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Old 11-23-2004, 12:10 AM   #11
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not bad for an ex-drunk. :D
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Old 11-23-2004, 12:10 AM   #12
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Old 11-23-2004, 01:37 AM   #13
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Depends on how kosher is used ....
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Old 11-23-2004, 09:04 AM   #14
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hi everyone! just popped in for a second. hope everyone's having a good week so far. i'm really worried about luv's. hope she's ok.

just remember, that the things that cannot be served together or not at all in a kosher house cannot be prepared and served on the came cutting boards and dishes either.

so making diced ham for the omelet is a no no on the same cutting board as the rest of the kosher stuff...
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Old 11-23-2004, 09:48 AM   #15
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Hey, bucky! Good to see you! Happy Thanksgiving!!!

PS: Bug's found a cake with your name on it down in Desserts...another jewel from Rainee...
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Old 11-23-2004, 11:09 AM   #16
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Quote:
Originally Posted by buckytom
just remember, that the things that cannot be served together or not at all in a kosher house cannot be prepared and served on the came cutting boards and dishes either.

so making diced ham for the omelet is a no no on the same cutting board as the rest of the kosher stuff...
While this is true, there are variations in how strict people keep kosher. There are degrees with everything. If someone were to keep completely kosher according to the Torah then in todays world they would probably have to grow and make most of their own food. What most people do is do the best they can. I have a Rabbi friend who decided that she will still eat at friends houses who do not keep kosher, but she will only eat foods that are kosher, so even though she is eating a salad off a plate that had bacon on it that morning she is OK with that. She feels that it is more important to try to do your best without completely isolating yourself from everyone else. Most people who keep kosher these days know that unless it is a kosher kitchen, that what they eat might not fit the strictest interpretation of the kosher laws, and they make their own decisions that that is OK for them.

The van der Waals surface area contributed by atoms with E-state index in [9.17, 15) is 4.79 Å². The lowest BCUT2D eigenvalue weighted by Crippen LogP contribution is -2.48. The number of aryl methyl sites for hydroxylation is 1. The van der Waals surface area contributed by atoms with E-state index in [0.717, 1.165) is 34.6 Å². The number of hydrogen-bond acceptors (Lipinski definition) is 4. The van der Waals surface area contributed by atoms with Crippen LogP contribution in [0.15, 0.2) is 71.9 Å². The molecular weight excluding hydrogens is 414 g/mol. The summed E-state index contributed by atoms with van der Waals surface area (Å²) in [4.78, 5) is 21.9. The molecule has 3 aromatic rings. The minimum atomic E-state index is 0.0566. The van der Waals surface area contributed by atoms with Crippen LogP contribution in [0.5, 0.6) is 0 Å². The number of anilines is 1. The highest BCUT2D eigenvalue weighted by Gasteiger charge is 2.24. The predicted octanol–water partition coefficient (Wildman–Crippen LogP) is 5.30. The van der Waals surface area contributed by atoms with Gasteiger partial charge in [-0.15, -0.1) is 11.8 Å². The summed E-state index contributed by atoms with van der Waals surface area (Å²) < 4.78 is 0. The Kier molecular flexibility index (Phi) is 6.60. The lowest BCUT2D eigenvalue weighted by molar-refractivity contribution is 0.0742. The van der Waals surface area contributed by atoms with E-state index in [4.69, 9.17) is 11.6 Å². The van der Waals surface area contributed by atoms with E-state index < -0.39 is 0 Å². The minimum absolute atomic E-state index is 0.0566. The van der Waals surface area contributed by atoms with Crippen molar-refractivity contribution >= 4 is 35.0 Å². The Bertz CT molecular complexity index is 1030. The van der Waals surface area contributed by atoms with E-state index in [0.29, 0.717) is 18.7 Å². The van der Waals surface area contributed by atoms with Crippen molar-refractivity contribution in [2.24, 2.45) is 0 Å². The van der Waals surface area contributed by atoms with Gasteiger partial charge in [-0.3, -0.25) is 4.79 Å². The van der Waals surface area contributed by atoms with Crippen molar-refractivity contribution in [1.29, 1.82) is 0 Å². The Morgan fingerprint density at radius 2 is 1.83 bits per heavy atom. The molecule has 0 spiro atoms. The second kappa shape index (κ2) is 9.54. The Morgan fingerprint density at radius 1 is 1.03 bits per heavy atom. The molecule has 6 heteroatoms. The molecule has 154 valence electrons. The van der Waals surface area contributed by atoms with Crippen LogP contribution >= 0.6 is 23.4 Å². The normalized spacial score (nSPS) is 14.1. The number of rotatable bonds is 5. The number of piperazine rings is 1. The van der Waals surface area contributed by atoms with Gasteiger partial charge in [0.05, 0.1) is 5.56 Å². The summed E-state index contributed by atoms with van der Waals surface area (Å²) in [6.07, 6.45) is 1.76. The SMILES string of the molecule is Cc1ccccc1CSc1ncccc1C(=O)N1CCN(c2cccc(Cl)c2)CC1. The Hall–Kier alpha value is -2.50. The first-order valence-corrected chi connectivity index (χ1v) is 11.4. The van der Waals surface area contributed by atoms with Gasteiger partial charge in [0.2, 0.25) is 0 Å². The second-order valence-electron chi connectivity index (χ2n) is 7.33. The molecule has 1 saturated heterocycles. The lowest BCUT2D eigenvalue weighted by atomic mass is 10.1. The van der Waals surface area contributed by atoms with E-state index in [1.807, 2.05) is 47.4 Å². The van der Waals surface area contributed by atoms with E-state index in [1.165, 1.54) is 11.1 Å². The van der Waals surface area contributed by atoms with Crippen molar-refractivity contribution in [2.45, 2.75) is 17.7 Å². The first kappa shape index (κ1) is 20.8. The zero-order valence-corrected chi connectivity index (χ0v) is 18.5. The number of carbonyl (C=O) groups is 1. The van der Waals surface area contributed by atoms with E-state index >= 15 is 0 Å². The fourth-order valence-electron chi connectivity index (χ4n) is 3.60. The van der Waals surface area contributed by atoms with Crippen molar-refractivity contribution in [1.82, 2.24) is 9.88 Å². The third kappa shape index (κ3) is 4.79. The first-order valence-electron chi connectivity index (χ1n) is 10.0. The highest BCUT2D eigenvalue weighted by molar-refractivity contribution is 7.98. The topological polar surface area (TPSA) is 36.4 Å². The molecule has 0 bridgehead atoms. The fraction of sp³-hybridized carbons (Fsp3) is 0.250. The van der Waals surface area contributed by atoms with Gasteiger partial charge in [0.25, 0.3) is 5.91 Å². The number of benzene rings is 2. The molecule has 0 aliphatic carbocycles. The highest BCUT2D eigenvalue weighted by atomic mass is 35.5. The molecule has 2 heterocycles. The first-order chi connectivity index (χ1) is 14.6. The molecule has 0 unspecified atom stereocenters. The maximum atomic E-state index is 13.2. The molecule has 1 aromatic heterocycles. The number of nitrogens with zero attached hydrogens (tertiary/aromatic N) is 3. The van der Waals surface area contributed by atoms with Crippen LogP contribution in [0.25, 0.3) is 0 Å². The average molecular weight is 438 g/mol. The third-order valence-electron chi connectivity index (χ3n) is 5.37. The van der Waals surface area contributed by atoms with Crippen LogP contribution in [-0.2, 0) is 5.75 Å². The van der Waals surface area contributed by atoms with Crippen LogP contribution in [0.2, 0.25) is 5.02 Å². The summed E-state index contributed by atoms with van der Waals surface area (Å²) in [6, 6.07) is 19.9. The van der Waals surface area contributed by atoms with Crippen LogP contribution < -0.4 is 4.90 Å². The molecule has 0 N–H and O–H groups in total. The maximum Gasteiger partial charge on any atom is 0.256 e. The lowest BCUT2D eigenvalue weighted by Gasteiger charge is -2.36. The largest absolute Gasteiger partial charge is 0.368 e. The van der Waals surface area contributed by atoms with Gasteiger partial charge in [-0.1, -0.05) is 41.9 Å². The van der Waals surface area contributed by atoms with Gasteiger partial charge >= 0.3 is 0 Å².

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Old 11-23-2004, 12:37 PM   #17
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One would think that doing Gods work, helping others and staying close to the Lord is what matters. Not thinking about what food is on the darn cutting board. :? In my opinion doing drugs, drinking, smoking and heck even watching to much TV is more important than worrying about bacon being on the same plate as a salad. :roll:
BUT..... Im Christian, not Jewish.
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Old 11-23-2004, 01:20 PM   #18
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Sushi, part of the reason is that by keeping kosher you are forced to stop and think about things before you eat. People who keep kosher think of G-d before every meal and think of their religion before every meal. That is part of how they stay close to G-d. It is not so much about the actual rules (those in and of itself are somewhat arbitrary), but more about G-d saying this is how it is and I want you to make a decision to believe me and follow what I say. My wife and I tried keeping kosher for a short while to see what it would be like. It really did make us think of our religion every single time we put something in our mouths.
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Old 11-23-2004, 05:57 PM   #19
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GB, I've heard of some strict families who adhere to the rules actually have two kitchens in their homes! One for cooking certain things and the other for other things.

Two complete kitchens so the two groups of foods don't mix.

One question. Why does the rabbi have to be in a commercial kitchen and be the one who oversees everything to the point that the rabbi is the only person who can even turn on the burners?
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Old 11-23-2004, 07:33 PM   #20
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Yeah some of the people who are strict about it do have two kitchens, or have two of everything in their kitchen. Two ovens, two fridges, two dishwashers, two sinks, etc. One is for meat and the other is for dairy. Not everyone can afford to do that so some people just opt to have two sets of dishes and silverware. You would not put the meat dishes in the wash with the the dairy dishes.

I have not heard that one about the rabbi in a commercial kitchen. Perhaps they need to be the one to turn on the burners to ensure that fire was not created on the sabbath with would make something not kosher. I'm not sure about that one though,
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